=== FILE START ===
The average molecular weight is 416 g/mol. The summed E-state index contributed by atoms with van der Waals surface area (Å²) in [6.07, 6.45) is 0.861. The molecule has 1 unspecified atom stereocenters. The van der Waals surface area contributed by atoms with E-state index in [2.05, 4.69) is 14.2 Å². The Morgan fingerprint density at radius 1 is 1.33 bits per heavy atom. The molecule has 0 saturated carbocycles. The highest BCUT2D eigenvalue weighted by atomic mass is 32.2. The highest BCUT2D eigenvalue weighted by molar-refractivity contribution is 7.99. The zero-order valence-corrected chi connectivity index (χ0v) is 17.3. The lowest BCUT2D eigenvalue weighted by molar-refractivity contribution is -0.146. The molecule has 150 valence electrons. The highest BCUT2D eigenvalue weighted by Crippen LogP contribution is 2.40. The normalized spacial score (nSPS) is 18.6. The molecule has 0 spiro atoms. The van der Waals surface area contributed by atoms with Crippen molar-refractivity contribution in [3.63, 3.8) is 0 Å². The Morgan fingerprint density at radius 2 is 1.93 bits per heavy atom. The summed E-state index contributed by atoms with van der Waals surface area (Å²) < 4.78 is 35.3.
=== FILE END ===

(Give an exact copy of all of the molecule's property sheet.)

The average molecular weight is 416 g/mol. The summed E-state index contributed by atoms with van der Waals surface area (Å²) in [6.07, 6.45) is 0.861. The molecule has 1 unspecified atom stereocenters. The van der Waals surface area contributed by atoms with E-state index in [2.05, 4.69) is 14.2 Å². The Morgan fingerprint density at radius 1 is 1.33 bits per heavy atom. The molecule has 0 saturated carbocycles. The highest BCUT2D eigenvalue weighted by atomic mass is 32.2. The highest BCUT2D eigenvalue weighted by molar-refractivity contribution is 7.99. The zero-order valence-corrected chi connectivity index (χ0v) is 17.3. The lowest BCUT2D eigenvalue weighted by molar-refractivity contribution is -0.146. The molecule has 150 valence electrons. The highest BCUT2D eigenvalue weighted by Crippen LogP contribution is 2.40. The normalized spacial score (nSPS) is 18.6. The molecule has 0 spiro atoms. The van der Waals surface area contributed by atoms with Crippen molar-refractivity contribution in [3.63, 3.8) is 0 Å². The Morgan fingerprint density at radius 2 is 1.93 bits per heavy atom. The summed E-state index contributed by atoms with van der Waals surface area (Å²) < 4.78 is 35.3.